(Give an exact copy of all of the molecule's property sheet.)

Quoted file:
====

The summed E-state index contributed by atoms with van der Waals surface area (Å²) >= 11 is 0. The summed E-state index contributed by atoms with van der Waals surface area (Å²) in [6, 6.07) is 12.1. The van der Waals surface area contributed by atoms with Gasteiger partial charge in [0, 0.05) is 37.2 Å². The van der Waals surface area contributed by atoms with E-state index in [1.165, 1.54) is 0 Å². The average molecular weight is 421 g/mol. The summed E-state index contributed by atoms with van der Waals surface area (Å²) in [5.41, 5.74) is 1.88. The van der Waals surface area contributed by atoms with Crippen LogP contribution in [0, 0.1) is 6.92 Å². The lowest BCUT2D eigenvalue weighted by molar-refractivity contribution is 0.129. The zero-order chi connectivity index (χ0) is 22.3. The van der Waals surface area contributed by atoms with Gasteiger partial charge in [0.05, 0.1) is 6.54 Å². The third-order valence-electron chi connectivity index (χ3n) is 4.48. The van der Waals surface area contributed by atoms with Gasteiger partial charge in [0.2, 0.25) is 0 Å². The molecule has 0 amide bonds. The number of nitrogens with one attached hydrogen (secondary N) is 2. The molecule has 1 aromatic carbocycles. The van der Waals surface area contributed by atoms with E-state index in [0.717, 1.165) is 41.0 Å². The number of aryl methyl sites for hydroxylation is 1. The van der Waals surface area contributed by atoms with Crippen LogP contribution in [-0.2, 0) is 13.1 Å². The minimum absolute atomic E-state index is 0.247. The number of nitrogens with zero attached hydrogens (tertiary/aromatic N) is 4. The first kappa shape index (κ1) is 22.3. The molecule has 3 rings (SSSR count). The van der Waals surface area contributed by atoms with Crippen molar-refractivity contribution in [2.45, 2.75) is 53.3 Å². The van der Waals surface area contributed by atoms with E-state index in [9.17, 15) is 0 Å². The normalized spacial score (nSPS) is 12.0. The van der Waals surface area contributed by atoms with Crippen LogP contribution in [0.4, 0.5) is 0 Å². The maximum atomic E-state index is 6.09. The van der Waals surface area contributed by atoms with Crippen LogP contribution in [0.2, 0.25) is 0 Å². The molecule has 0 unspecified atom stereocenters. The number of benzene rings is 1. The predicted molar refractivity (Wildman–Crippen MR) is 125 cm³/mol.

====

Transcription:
The summed E-state index contributed by atoms with van der Waals surface area (Å²) >= 11 is 0. The summed E-state index contributed by atoms with van der Waals surface area (Å²) in [6, 6.07) is 12.1. The van der Waals surface area contributed by atoms with Gasteiger partial charge in [0, 0.05) is 37.2 Å². The van der Waals surface area contributed by atoms with E-state index in [1.165, 1.54) is 0 Å². The average molecular weight is 421 g/mol. The summed E-state index contributed by atoms with van der Waals surface area (Å²) in [5.41, 5.74) is 1.88. The van der Waals surface area contributed by atoms with Crippen LogP contribution in [0, 0.1) is 6.92 Å². The lowest BCUT2D eigenvalue weighted by molar-refractivity contribution is 0.129. The zero-order chi connectivity index (χ0) is 22.3. The van der Waals surface area contributed by atoms with Gasteiger partial charge in [0.05, 0.1) is 6.54 Å². The third-order valence-electron chi connectivity index (χ3n) is 4.48. The van der Waals surface area contributed by atoms with Gasteiger partial charge in [0.2, 0.25) is 0 Å². The molecule has 0 amide bonds. The number of nitrogens with one attached hydrogen (secondary N) is 2. The molecule has 1 aromatic carbocycles. The van der Waals surface area contributed by atoms with E-state index in [0.717, 1.165) is 41.0 Å². The number of aryl methyl sites for hydroxylation is 1. The van der Waals surface area contributed by atoms with Crippen LogP contribution in [-0.2, 0) is 13.1 Å². The minimum absolute atomic E-state index is 0.247. The number of nitrogens with zero attached hydrogens (tertiary/aromatic N) is 4. The first kappa shape index (κ1) is 22.3. The molecule has 3 rings (SSSR count). The van der Waals surface area contributed by atoms with Crippen molar-refractivity contribution in [2.45, 2.75) is 53.3 Å². The van der Waals surface area contributed by atoms with E-state index in [9.17, 15) is 0 Å². The normalized spacial score (nSPS) is 12.0. The van der Waals surface area contributed by atoms with Crippen LogP contribution in [0.4, 0.5) is 0 Å². The maximum atomic E-state index is 6.09. The van der Waals surface area contributed by atoms with Crippen LogP contribution in [0.2, 0.25) is 0 Å². The molecule has 0 unspecified atom stereocenters. The number of benzene rings is 1. The predicted molar refractivity (Wildman–Crippen MR) is 125 cm³/mol.